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Wimbledon Green: The Greatest Comic Book Collector in the World Hardcover – December 13, 2005


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Wimbledon Green: The Greatest Comic Book Collector in the World + George Sprott: (1894-1975) + Clyde Fans: Book-1 (Bk.1)
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Product Details

  • Hardcover: 128 pages
  • Publisher: Drawn and Quarterly; 1st Hardcover Ed edition (December 13, 2005)
  • Language: English
  • ISBN-10: 1896597939
  • ISBN-13: 978-1896597935
  • Product Dimensions: 6.4 x 8.6 inches
  • Shipping Weight: 15.8 ounces (View shipping rates and policies)
  • Average Customer Review: 4.5 out of 5 stars  See all reviews (16 customer reviews)
  • Amazon Best Sellers Rank: #1,158,668 in Books (See Top 100 in Books)

Editorial Reviews

From Publishers Weekly

Starred Review. This "sketchbook story" continues Seth's impressive run of side projects, a densely packed, quirky novel that is some of his most compelling work yet. Wimbledon Green uses multiple comic strip formats and dozens of characters and points of view to tell the story of the title character, a mysterious comic book collector generally regarded, as the subtitle suggests, as the best around. Through the memories of Wimbledon's associates, enemies and friends, Seth recounts the rise of Wimbledon and key events in the Green legend: the discovery of the priceless Wilber Webb collection and the hunt for the mythical comic book The Green Ghost #1. All of this is both a loving satire of the milieu the author himself inhabits and also a kind of fictional history of comic book collectors. Free from the graphic atmospherics and demanding literary motifs of his more literary work, Seth is able to stretch out and create a world and a story that is light and funny while still deeply felt and finely crafted. Wimbledon Green is an excellent comic romp, and will seem all too familiar to collectors and the people that love (or loath) them. (Oct.)
Copyright © Reed Business Information, a division of Reed Elsevier Inc. All rights reserved.

From Booklist

Seth, known for his leisurely, meticulously crafted representations of life's minutiae, as in the serialized family saga Clyde Fans, lightens up in this delightful departure set in an alternate world in which comic-book collectors are sophisticated financiers rather than socially maladroit nerds. Greatest of them all is Wimbledon Green, whom Seth portrays in short vignettes and monologues featuring his fellow collectors as well as when he takes center stage in a story of him and his rivals on an epic, cross-country chase to snag the world's rarest comic, the legendary Green Ghost No. 1. Green is admired and envied for his business acumen nd his unmatched knowledge of comics lore, though the comics and creators in his world don't exist in ours. Seth's artwork is uncharacteristically and appealingly casual here but still retains the strengths on view in his more typical works: impeccable design sense, elegant wordcraft, and a distinctive, nostalgia-embracing sensibility. This is unpretentious fun with special appeal to hard-core comics collectors who may aspire to Green's collecting triumphs and savoir faire. Gordon Flagg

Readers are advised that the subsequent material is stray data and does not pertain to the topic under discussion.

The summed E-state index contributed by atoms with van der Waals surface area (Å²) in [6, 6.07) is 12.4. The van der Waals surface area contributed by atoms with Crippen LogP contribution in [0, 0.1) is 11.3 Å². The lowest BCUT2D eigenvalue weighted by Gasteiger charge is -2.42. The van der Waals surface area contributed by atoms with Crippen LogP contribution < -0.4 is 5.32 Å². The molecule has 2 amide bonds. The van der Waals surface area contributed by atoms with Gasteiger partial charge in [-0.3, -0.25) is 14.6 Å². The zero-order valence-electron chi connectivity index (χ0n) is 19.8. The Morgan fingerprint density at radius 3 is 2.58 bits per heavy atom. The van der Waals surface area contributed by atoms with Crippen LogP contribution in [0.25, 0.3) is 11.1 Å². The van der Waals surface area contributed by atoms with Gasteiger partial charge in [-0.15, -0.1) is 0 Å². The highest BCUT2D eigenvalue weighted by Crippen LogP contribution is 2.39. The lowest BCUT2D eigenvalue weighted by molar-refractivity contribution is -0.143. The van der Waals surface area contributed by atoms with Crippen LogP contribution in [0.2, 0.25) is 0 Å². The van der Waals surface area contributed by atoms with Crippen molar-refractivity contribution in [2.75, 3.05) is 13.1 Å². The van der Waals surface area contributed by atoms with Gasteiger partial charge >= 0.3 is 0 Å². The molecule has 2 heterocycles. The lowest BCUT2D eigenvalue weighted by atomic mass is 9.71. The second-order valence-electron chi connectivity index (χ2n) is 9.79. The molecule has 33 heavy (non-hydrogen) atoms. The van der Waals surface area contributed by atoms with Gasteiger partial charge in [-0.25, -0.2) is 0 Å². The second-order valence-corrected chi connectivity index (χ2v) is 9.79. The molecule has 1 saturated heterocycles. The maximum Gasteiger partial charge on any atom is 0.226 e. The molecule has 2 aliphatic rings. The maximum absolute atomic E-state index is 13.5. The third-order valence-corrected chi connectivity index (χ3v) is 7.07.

Copyright © American Library Association. All rights reserved

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Customer Reviews

4.5 out of 5 stars
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Seth's work is always among the best the indie comics world has to offer.
Sam Quixote
It deals with the life and times of Wimbledon Green, the Greatest Comic Book Collector in the World.
Dan Goodsell
Seth's "good enough" is far better than most any other cartoonist's best efforts.
Joey Manley

Most Helpful Customer Reviews

4 of 4 people found the following review helpful By Dan Goodsell on December 17, 2005
Format: Hardcover
I had read about Wimbledon Green coming out and I have been eagerly awaiting it. I was not ready for what was inside. It is an understated masterwork. It deals with the life and times of Wimbledon Green, the Greatest Comic Book Collector in the World. His story is told from the many points of view including those of his friends and competitors.

What really made it work for me was that Seth creates another world not unlike are own and it is a world I would love to visit. In this other world comic book collectors are a little like the heroes they collect, they spend their time flying around the world in autogyros and double crossing their enemies. It parodies and and the same time glorifies the passion that really drive collectors. The artwork is throughout the book is stunning with everything done in loose ink wash sketchbook style. The entire book was created in a scant 6 months and at 125 pages that is quite amazing. The design of the book is top notch with beautiful end papers and an embossed foil cover.